The subjects might not have been to Stephen Harper or Barack Obama's taste, but the exclusion of Cuba and the war on drugs dominated the discussion among hemispheric leaders at the opening of the Summit of the Americas.
The summit host, Colombian President Juan Manuel Santos, delivered a frank speech to the gathering in which he declared it would be “unacceptable” to hold another summit without Cuba present.
Cuba's membership in the Organization of American States was suspended in 1962, and only Canada and the United States have not lobbied for it to be included at the summit table.
“The isolation, the embargo, the indifference, the looking the other way, don't work,” Mr. Santos said. “This path is no longer acceptable in today's world. It's an anachronism that keeps us anchored in a Cold-War era that was overcome decades ago.”
Similarly, the secretary-general of the OAS made pointed remarks about promoting tolerance and dialogue.
“Democracy is advancing in the Americas and the best way to strengthen it is not with external pressure, impositions or exclusion,” said Jose Maria Insulza.
Mr. Santos also said that the time had come to set aside “dogmas” of the past, and open a candid discussion about the war on drugs. He and many other Latin American leaders are calling for an analysis of the current policy of prohibition versus possible regulation and decriminalization.
The region, particularly Central America and Mexico, have suffered the loss of tens of thousands of lives in drug-related violence.
Mr. Harper's office has said the Prime Minister is not entertaining any change that would lift the prohibition of illicit drugs.
Latin America's increasingly united and emboldened voice comes at a time of impressive economic growth in the face of a global economic downturn. A new grouping of leaders, the Community of Latin American and Caribbean States, includes all of the hemisphere's countries except Canada and the United States. The word “equality” came up often as leaders talked about relations in the region.
“One thing is for sure – the South is not longer the same and neither is Latin America and the Caribbean,” said Alicia Barcena, the UN executive secretary of the Economic Commission for Latin America and the Caribbean.
And that's where Mr. Harper comes in.
Mr. Harper is spending the summit selling Canada as an attractive location for business and investment, and trying to encourage more trade, particularly with booming South America. Brazil is now the world's sixth largest economy.
Meanwhile, the Canadian manufacturing sector is suffering the effects of flagging exports as the U.S. and European economies continue to falter.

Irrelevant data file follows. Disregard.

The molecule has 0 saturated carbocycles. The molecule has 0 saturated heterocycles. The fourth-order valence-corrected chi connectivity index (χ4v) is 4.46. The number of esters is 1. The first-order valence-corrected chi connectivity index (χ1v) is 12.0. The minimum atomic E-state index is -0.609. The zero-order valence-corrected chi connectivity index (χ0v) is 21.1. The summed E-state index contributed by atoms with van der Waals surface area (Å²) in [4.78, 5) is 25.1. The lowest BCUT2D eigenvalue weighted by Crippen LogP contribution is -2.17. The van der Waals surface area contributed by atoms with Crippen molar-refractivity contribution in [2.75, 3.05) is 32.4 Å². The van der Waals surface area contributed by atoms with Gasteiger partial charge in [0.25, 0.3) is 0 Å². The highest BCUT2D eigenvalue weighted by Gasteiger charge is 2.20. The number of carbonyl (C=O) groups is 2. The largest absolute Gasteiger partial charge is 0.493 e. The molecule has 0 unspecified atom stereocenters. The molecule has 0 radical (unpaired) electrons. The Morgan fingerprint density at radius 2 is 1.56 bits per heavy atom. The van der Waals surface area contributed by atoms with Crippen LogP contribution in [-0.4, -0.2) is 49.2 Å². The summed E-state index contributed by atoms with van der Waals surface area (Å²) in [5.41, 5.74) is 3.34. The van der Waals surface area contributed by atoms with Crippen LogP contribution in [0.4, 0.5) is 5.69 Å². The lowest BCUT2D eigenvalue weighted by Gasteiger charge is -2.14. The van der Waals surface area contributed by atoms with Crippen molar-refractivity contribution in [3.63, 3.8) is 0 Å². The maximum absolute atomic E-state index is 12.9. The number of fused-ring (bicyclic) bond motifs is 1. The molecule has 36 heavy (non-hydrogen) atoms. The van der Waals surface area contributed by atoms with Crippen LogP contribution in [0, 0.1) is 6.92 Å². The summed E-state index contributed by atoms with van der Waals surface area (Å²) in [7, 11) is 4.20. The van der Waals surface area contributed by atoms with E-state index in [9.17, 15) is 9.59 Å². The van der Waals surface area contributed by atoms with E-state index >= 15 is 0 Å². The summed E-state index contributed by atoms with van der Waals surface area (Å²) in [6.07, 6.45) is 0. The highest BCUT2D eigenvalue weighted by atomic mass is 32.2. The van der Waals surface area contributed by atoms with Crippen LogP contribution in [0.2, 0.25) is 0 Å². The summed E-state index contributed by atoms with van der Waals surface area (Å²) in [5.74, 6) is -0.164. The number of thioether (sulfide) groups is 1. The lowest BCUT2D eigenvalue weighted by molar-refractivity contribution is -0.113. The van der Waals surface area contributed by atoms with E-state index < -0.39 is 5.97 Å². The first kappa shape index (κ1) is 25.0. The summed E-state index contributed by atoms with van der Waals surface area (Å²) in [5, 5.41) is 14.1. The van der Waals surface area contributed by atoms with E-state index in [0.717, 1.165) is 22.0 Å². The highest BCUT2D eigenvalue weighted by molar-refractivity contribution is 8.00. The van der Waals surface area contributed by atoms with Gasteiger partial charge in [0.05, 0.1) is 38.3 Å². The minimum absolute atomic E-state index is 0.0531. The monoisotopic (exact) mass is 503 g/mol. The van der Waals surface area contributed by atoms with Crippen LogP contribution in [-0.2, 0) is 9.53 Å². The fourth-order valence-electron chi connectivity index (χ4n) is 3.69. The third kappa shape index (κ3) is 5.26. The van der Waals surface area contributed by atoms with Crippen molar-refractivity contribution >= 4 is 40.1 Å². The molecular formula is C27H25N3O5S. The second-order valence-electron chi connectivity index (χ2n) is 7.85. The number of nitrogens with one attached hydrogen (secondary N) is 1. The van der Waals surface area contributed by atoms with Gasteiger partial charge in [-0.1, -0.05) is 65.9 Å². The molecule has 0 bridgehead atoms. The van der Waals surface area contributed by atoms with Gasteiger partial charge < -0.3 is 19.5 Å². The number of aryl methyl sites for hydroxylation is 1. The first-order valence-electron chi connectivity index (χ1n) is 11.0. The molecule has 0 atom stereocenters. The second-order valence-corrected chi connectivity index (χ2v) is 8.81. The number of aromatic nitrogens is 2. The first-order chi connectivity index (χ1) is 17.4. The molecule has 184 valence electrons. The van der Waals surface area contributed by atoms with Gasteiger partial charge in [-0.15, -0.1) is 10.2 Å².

Mr. Harper told a forum of CEOs from the region about his Conservative government's budget promise to speed up the regulatory process for major natural-resource projects.
“We cannot allow valid concerns about environmental protection to be used as an excuse to trap worthwhile projects in reviews without end. So, let me be clear: when it comes to evaluating development plans, one should not confuse the length of the process with the rigour of the science,” Mr. Harper said.
“What matters is that the relevant facts are fully considered. That need not take years.”
Mr. Harper also emphasized the Conservative government's cutting of corporate taxes. “Our reliable, low-tax regime encourages the long-term investment that produces high-paying, highly-skilled jobs in the mining sector.”
“Our government understands that low, predictable taxes encourage business to do business. It is as simple as that.”
Ms. Barcena of the UN suggested some areas where Canada and the southern part of the hemisphere could find common goals – in building new infrastructure to help transport goods, such as more highways linking countries to the Pacific, or in connecting more people to electricity and Internet grids.
On Saturday morning, Mr. Harper announced funding for a handful of initiatives in the Americas. A new “sustainable energy access” project would devote $9.55-million over six years to improve energy planning, regulation and corporate social responsibility across the region.
The Canada-Americas Business Environment Reform would provide $11-million worth of technical assistance over five years to strengthen the investment climate in Latin America.
The government will also renew its commitment to the OAS with $20-million over three years.
The official business of the summit had to compete for media attention with a scandal involving prostitutes and U.S. Secret Service agents. The scandal widened Saturday when the American military confirmed five service members staying at the same hotel in Colombia may have been involved in misconduct as well.
The Secret Service sent home about a dozen Secret Service agents for misconduct that occurred at their hotel before Mr. Obama's arrival in Colombia on Friday while military officials said five service members assigned to support the Secret Service violated their curfew and may have been involved in inappropriate conduct. Eleven secret service agents were placed on administrative leave, U.S. officials said Saturday.
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